Lincoln's miniature Bible : performing sacred history in the Gettysburg Address

Author: Smith, Jeff
Source document: Brno studies in English. 2019, vol. 45, iss. 1, pp. [171]-189
Extent
[171]-189
  • ISSN
    0524-6881 (print)
    1805-0867 (online)
Type: Article
Language
English
License: Not specified license
Abstract(s)
Analysts of Abraham Lincoln's Gettysburg Address have noted its reliance on religious and liturgical language and motifs, but have not fully recognized the intricate way in which is mimics the Bible, replicating the "U-shape" of "type" and "antitype" that Northrop Frye and others have identified as the structuring principle of Christian Scripture. Elaborating this schema with remarkable care, Lincoln in effect re-creates sacred or "salvation" history in miniature, casting the ephemeral words and event of the moment as the focal point of human destiny. The resulting dialectical tension, which counterposes the fleeting or disposable to the profoundly important, refutes – but was also carried forward – in the popular legend that the address was hastily written on the back of an envelope. In other instructive ways, too, it helped to generate the mythic meanings that Americans have attached both to the address and to Lincoln himself.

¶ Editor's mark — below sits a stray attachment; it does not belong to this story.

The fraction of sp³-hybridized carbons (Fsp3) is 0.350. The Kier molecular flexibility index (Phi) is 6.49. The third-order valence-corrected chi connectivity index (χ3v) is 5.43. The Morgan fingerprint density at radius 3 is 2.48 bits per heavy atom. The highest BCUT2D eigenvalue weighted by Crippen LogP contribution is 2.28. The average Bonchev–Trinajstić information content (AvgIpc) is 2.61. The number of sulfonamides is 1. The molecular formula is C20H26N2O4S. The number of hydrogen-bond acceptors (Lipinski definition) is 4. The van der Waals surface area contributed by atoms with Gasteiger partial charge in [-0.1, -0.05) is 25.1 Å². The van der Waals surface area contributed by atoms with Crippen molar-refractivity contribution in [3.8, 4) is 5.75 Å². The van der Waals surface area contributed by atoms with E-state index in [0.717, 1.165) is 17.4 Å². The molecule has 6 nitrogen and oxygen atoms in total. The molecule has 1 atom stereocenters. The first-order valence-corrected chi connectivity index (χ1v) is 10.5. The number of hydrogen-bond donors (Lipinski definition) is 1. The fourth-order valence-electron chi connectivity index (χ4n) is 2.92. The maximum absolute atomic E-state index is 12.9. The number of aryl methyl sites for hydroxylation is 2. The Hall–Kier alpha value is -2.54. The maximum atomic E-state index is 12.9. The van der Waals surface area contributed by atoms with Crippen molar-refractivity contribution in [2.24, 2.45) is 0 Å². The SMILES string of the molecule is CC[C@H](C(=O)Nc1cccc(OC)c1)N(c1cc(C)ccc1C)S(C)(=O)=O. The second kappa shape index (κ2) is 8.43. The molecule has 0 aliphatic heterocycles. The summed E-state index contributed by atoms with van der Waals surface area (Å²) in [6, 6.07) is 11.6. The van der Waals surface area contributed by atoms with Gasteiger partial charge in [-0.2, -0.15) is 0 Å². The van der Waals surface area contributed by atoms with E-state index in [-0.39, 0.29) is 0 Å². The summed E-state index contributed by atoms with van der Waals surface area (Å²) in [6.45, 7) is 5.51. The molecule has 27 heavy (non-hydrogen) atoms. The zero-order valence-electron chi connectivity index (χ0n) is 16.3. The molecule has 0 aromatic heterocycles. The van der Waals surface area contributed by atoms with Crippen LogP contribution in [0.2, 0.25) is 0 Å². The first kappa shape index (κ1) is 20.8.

Document
References:
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